This data can be analyzed to find system leaks, save waste heat and calculate load factors.

System leakages can be found through constant monitoring and analysis that detects trends and exposes developing faults. As an example, monitoring suction and discharge pressures can help detect refrigerant leakage. This allows a plant to repair disruptions or leakages to operate the system reliably and efficiently while improving lifetime. It also avoids potential process shutdowns that could occur when leakages keep the system from providing the required cooling. In short, detecting leaks early reduces maintenance and unscheduled downtimes.

Waste-heat-recovery refrigeration systems produce a lot of waste heat that is usable as space or water heating. The measurement of the waste-heat-recovery rate in desuperheaters or condensers is useful to quantify the energy savings due to waste-heat recovery and adjust the system to the most efficient operation.

Apart from efficiency calculations, cooling load data can be used to calculate the load factor, which helps to detect peaks in demand. The data also can be used to reduce start/stop cycles or run the system at the most efficient time such as nighttime operation and buffering cooling energy using cooling storage. In addition, the lifetime of the equipment can be lengthened if the system is running at a constant load.

Making Flow Measurements in Process Cooling Systems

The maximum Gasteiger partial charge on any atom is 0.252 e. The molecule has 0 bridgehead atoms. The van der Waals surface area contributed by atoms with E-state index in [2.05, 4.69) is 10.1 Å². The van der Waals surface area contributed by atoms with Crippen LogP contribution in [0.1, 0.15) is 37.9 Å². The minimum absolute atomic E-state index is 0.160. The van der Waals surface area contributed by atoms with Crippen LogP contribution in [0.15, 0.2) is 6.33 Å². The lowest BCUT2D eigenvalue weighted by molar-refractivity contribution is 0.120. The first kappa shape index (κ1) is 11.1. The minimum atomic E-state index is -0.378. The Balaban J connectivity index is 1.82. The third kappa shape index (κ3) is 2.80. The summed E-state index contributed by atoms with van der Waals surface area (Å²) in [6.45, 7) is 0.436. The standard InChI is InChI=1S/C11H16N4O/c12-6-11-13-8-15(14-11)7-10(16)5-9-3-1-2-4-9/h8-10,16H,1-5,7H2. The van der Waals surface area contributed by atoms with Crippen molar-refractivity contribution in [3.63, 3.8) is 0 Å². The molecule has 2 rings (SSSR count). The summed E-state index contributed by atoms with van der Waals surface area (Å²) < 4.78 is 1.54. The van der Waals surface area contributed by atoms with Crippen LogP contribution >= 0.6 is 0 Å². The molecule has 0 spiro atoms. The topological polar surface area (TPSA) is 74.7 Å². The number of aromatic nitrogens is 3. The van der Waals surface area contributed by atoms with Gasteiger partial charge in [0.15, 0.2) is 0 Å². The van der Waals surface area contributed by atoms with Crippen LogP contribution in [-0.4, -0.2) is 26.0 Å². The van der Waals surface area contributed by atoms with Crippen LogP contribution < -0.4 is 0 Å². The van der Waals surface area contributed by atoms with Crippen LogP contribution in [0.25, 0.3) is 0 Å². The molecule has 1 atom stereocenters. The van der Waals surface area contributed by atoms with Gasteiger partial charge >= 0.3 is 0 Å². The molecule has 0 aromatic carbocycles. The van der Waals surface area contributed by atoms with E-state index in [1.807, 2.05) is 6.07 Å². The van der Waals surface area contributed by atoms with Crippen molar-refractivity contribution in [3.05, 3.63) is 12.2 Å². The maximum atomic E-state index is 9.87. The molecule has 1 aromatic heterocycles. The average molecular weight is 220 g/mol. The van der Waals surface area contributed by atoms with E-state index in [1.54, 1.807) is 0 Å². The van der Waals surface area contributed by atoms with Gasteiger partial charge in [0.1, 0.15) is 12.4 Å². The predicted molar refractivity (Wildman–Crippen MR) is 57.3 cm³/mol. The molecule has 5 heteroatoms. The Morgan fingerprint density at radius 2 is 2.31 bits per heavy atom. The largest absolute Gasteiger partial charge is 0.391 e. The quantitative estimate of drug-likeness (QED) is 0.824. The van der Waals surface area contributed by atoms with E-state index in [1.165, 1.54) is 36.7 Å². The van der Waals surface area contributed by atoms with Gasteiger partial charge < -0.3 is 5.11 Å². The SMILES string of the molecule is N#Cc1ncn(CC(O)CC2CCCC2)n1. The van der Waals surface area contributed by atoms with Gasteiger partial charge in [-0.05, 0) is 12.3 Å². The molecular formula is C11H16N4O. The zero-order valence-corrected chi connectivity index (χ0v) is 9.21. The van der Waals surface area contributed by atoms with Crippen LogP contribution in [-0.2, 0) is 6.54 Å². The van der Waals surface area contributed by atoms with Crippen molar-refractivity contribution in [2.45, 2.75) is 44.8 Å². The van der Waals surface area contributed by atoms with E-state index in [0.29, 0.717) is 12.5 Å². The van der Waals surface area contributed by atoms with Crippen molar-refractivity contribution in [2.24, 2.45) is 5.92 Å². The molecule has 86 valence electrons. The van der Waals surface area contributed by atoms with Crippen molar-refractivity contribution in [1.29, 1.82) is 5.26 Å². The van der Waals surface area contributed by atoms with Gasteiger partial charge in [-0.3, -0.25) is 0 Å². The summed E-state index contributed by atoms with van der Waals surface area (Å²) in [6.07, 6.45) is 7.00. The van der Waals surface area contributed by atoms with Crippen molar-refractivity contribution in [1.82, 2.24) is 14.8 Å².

Flow measurements in a cooling system typically are made using:

  • Flow in liquid line, temperature of liquid, temperature of gas and pressure of gas and liquid to calculate cooling energy flow in primary circuit.
  • Flow and temperature in feed line and temperature in return line  to calculate cooling energy flow in secondary circuit (e.g., cold water).
  • Flow and temperature in feed line and temperature of return line at  consumers.

For flow metering in a primary refrigerant circuit, an ultrasonic flowmeter is recommended because there is virtually no pressure drop. Other types of flowmeters can cause a pressure drop, which can lead to problems in the system. A clamp-on ultrasonic flowmeter works well.

In some cases, a vortex flowmeter can be used. It is important to ensure the wetted materials are selected properly for use with refrigerants such as ammonia (NH3).

For flow metering a heat transfer medium such as water, almost any flowmeter will work, including electromagnetic, Coriolis mass flow and differential pressure devices.

In indirect cooling, measurement of the flow rate of a coolant such as glycol — in a secondary cooling circuit in the return line after a consumer — may be needed. This measurement, along with the temperature differential, can be used to calculate the cooling efficiency.       

Other measurements needed include:

  • Electrical energy consumption of  the compressor (including fans).
  • Heat input of absorption chiller.
  • Electrical energy consumption of  pumps in the distribution system
  • Pressure of cooling fluid and process fluid at various points throughout the system to ensure  that there are no leaks and, thus, ensure system integrity.

In conclusion, acquiring the data requires installing instrumentation on the various components in a cooling system. Processing the data requires specialty software that can either be developed by the plant or an outside expert. Alternatively, it is available in a data-acquisition system.

Installing instrumentation on process cooling and refrigeration systems and then processing the data with specialized software will help plant operators and maintenance people find problems such as leaks. Analysis of the data can also calculate load factors, detect peaks in demand, reduce start/stop cycles or run the system at the most efficient time.